VERB

Deny the truth of (a statement) by asserting the opposite


Technology doesn't deny the truth of nature. Technology transforms and modify nature.
If you want to use words in a correct way according to definition, you have to correct your OP then because this hypothesis:




-Technology is in contradiction to nature.


is logically and epistemically incorrect.


To be fair, I did say “contradiction”, which is a noun, rather than “contradict”, a verb. You might have to correct your post.

contradiction |ˌkäntrəˈdikSHən|
noun
a combination of statements, ideas, or features of a situation that are opposed to one another: the proposed new system suffers from a set of internal contradictions.
• a person, thing, or situation in which inconsistent elements are present: the paradox of using force to overcome force is a real contradiction.
• the statement of a position opposite to one already made: the second sentence appears to be in flat contradiction of the first | the experiment provides a contradiction of the hypothesis.
PHRASES
contradiction in terms a statement or group of words associating objects or ideas that are incompatible: “true fiction” is a contradiction in terms.


Technology does oppose nature. Inconsistent elements are present. And using your definition, technology does assert the opposite of nature. But this is all semantics, and I feel perhaps it is unnecessary. We can widen the goal posts to include both technology and nature under one definition—maybe we’ll call it the universe—but saying they are one and the same makes both terms meaningless. We use the term “technology” to refer to certain things, and “nature” to refer to others. When one walks through a downtown city core, he doesn’t say nor assume he’s going on a nature walk. The same goes for the opposite, a walk through the jungle doesn’t compare to a walk through a downtown city core.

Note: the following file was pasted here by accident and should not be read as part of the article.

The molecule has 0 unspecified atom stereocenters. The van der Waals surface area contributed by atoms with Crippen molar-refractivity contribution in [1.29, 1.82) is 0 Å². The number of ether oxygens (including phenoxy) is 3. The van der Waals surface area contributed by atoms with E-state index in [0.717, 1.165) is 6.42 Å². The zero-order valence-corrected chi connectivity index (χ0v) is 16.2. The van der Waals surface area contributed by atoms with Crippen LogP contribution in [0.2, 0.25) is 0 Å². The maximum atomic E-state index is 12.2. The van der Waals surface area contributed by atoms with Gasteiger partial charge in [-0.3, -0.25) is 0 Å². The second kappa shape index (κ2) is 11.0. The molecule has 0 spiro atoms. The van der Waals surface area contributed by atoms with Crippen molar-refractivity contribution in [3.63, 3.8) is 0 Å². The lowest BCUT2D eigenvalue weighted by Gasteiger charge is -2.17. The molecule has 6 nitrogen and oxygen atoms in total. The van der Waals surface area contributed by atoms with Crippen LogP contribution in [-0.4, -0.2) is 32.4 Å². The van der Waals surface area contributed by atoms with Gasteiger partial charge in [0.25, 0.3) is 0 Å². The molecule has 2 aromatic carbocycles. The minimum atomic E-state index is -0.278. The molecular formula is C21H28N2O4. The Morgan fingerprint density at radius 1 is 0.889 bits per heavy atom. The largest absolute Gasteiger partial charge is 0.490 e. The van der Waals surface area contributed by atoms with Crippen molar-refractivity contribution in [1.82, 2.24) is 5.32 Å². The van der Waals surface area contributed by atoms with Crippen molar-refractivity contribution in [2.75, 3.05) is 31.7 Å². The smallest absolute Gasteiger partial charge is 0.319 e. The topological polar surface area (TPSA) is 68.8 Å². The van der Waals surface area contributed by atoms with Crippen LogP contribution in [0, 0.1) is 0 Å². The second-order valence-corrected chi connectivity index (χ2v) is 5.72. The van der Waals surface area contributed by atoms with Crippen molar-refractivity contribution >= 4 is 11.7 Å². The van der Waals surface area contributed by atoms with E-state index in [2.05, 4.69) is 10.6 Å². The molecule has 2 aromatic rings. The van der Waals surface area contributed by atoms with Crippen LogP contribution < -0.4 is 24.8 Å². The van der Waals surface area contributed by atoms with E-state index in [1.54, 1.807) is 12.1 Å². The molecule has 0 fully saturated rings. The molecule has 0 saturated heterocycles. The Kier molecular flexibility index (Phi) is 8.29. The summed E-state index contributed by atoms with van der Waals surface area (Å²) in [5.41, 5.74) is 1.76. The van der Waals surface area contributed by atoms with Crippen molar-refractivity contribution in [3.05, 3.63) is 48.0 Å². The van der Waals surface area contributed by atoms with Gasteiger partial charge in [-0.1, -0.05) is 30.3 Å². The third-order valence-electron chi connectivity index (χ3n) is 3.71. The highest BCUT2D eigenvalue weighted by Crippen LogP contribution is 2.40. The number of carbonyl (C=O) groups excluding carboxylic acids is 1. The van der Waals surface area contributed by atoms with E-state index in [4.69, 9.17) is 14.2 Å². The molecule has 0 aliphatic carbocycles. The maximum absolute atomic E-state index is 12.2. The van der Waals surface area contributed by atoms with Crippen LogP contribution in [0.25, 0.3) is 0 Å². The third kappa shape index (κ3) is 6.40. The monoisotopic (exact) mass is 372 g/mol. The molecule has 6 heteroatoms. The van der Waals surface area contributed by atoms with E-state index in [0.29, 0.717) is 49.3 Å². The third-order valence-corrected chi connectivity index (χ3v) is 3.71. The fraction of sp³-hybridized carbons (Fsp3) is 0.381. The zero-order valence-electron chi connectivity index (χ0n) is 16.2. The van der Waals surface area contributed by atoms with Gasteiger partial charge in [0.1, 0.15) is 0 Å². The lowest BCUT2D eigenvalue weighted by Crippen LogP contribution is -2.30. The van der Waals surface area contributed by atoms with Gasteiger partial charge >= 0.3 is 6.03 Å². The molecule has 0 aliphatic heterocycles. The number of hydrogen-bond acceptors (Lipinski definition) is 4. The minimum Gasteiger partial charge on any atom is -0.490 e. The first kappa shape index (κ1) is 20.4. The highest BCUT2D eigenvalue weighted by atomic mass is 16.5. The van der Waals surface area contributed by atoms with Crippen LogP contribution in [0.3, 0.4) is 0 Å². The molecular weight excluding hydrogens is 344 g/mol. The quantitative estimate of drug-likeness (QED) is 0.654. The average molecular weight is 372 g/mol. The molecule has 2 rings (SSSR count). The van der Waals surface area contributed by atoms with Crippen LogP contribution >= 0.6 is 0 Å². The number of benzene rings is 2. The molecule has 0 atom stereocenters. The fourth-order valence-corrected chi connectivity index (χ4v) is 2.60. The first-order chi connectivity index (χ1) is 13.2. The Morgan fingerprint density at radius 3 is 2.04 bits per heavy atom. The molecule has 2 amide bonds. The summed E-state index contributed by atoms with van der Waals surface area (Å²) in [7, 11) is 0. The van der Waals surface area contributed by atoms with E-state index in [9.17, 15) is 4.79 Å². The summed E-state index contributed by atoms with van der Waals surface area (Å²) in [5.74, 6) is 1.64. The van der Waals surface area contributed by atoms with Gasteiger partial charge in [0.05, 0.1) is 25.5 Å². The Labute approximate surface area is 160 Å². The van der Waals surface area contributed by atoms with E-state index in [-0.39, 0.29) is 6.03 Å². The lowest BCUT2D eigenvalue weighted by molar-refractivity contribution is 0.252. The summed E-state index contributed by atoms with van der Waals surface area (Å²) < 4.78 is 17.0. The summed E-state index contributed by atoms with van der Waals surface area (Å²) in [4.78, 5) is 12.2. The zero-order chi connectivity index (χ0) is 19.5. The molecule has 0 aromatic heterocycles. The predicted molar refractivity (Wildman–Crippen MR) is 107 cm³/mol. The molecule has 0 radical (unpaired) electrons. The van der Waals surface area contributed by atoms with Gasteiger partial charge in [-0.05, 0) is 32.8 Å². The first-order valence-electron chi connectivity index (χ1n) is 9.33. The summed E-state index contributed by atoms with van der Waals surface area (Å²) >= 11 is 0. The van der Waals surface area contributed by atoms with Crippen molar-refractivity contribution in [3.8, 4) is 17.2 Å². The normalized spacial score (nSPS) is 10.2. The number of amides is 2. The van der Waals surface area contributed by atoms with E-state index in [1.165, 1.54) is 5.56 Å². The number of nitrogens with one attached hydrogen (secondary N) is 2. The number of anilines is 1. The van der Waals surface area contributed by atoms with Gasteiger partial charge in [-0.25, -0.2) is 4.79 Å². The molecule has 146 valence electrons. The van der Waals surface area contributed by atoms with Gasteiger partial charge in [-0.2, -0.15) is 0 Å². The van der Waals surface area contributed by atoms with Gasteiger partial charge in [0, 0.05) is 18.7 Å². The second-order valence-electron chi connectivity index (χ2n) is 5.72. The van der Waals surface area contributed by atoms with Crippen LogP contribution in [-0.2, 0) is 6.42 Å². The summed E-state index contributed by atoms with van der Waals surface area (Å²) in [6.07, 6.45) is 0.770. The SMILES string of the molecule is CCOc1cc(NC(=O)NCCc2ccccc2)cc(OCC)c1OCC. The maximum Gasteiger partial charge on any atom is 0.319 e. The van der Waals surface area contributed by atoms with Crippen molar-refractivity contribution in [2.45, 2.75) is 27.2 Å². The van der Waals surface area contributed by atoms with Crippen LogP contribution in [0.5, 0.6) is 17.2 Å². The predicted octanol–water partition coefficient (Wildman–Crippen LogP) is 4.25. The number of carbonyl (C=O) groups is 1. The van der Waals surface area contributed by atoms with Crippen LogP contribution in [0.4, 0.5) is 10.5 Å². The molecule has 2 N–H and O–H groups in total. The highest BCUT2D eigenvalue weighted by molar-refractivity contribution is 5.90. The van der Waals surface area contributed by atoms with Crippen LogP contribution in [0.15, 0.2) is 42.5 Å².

Naturally, we aren’t very high up on the food chain. Technologically, we are at the very top. A pride of lions might destroy me and eat me as is natural. But a pride of lions stands little chance with me in an armoured vehicle. In fact, the tables are completely turned, and I may destroy them if I had an inclination to. Is it natural for the lions to die in this way?



posted on Apr, 25 2014 @ 04:20 AM
link   

originally posted by: TheSubversiveOne
To be fair, I did say “contradiction”, which is a noun, rather than “contradict”, a verb. You might have to correct your post.


Are you kidding me? Now you are being facetious.

Your thread is titled "Scientific Knowledge contradicts nature".

Also you pick definition when they suit you and ignore others


con·tra·dic·tion noun ˌkän-trə-ˈdik-shən
: the act of saying something that is opposite or very different in meaning to something else

: a difference or disagreement between two things which means that both cannot be true


Technology, science and nature can all be true. Just learn to express your ideas more correctly.

You try to put science/technology and nature as both extremes of a same quality when they are different and overlapping realities, like Venn diagrams.